Clinical details also are missing. It is stated that five of 24 samples of placental blood contained colchicine (760, 182, 106, 97, and 49 mcg/L); all five came from "women who used herbal supplements." Women who did not use herbal supplements (presumably 19, but the number is not stated) had "little or no" detectable colchicine in placental blood. "Placental blood," by the way, is a meaningless term because the placenta contains separate maternal and fetal circulatory systems. The report states that "fresh blood was collected from the human umbilical cord and placenta." Although fetal blood may be collected easily from the cord, a sample taken from the placenta would be expected to contain a mixture of maternal blood, fetal blood, and placental tissue. Drug levels may be quite different in maternal blood, fetal blood, and placental tissue, and mixing the three together is not useful. Also, what is the source of the "little" colchicine apparently identified in the placental blood of women who said they did not use herbs?
The herbs that were ingested by subjects are not named, and dose and duration of use are not mentioned. Had any of the women with significant colchicine blood levels actually used the ginkgo product analyzed by the authors? Although it is stated that none of the herb-using women were taking pharmaceutical colchicine, apparently they were not asked about Colchicum-containing herbal products. Colchicum is included in several multi-ingredient herbal preparations, such as the French Antigoutteux Rezall (for rheumatism and gout), and the German Colchicum-Strath (for joint disorders).
Questions must be raised about the rigor of the analytical process. The placental blood concentrations of colchicine reported appear to be inconsistent with levels of colchicine identified in products. The ginkgo product was reported to contain 26 mcg of colchicine per tablet. The therapeutic dose of colchicine is around 1 mg/d. Therapeutic serum colchicine levels are 0.3-2.4 ng/mL.2 In another study, chronic dosing with 1 mg/d colchicine resulted in plasma levels of approximately 0.8-7.8 ng/mL.3 This study reported plasma levels of greater than 700 ng/mL! How many 26 mcg ginkgo tablets would one have to consume to reach these plasma levels? A quick calculation, assuming linear kinetics, suggests approximately 10,000 tablets.
More importantly, reported concentrations were so high that, if real, serious adverse effects (including fatalities) would be inevitable.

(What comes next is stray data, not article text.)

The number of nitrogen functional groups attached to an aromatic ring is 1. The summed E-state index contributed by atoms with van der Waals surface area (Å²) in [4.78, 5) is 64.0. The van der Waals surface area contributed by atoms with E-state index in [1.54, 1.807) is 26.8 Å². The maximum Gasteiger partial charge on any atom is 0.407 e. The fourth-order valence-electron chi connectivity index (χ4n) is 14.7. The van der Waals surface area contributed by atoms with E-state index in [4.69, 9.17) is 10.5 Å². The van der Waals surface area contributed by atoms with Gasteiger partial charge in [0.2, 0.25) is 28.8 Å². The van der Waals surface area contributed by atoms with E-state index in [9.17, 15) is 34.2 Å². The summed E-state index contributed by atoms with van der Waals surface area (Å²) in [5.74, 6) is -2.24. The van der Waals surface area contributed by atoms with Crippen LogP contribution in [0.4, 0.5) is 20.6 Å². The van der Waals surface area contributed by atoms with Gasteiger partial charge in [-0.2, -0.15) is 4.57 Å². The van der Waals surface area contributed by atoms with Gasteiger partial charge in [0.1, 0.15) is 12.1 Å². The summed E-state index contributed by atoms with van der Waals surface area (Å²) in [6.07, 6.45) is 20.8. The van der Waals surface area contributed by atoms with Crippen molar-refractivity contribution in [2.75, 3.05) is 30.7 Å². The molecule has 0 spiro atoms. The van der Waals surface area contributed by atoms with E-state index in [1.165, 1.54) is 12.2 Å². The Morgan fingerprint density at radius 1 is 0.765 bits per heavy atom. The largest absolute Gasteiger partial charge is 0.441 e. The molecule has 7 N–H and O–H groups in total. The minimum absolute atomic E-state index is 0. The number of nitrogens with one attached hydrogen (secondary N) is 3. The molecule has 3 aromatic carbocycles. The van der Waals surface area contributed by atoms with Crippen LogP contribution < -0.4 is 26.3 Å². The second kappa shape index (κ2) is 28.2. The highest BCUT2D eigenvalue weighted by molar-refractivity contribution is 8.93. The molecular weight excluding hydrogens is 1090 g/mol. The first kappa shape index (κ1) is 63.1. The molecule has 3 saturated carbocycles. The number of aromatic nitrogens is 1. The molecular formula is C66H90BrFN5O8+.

Colchicine toxicity is dose-dependent. Colchicine poisoning from plants is rare; a recent poisoning case was reported of a 44-year-old male who ingested 40 flowers of Colchicum autumnale L.; he reported nausea, vomiting, and abdominal pain two hours after ingestion, with diarrhea 14 hours after ingestion. Maximal colchicine levels were 4.34 ng/mL; he recovered with supportive care.2
Poisoning from colchicine drugs is more common; severe poisoning may cause multi-organ failure, acute respiratory distress syndrome, cardiogenic shock, and hematological toxicity, with a high mortality rate.4 In a case series of 24 patients admitted to an ICU for acute colchicine poisoning, six of 24 (25%) died. Plasma concentrations on admission did not differ significantly between survivors (4.1 ng/mL [0.7-68.5 ng/mL]) and non-survivors (13.6 ng/mL [3.2-77.0 ng/mL]).
How could any of these mothers or infants in the Petty study have survived so many multiples of a lethal dose? Birth outcomes are not described, but since the investigators did not report any maternal or fetal deaths (or even symptoms related to colchicine toxicity), we can only assume that there were some major errors in the analyses.
Although the CRT article has received media attention as an example of herb-related dangers, this study is not reliable.
Dr. Awang is President, MediPlant Consulting Services, White Rock, British Columbia, and serves on the editorial advisory board of Alternative Therapies in Women’s Health; Dr. Cott is Scientific Director and Chief Science Officer at Scientific Herbal Products, Inc. in College Park, MD.
1. Petty HR, et al. Identification of colchicine in placental blood from patients using herbal medicines. Chem Res Toxicol 2001;14:1254-1258. Available at: http://pubs.acs.org/subscribe/journals/crtoec/browse_asap.html Accessed September 18, 2001.
2. Danel VC, et al. Self-poisoning with Colchicum autumnale flowers. J Toxicol Clin Toxicol 2001;39:409-411.
3. Levy M, et al. The effect of long-term colchicine therapy in patients with recurrent polyserositis on the capacity of blood platelets to synthesize thromboxane A2. Br J Clin Pharmacol 1983;16:191-194.
4. Megarbane B, et al. Prognostic value of plasma colchicine concentrations in acute poisonings [abstract]. J Toxicol Clin Toxicol 2001;39:258. (Abstract #65 from European Association of Poison Centers and Clinical Toxicologists XXI International Conference; Barcelona, May 16-19, 2001).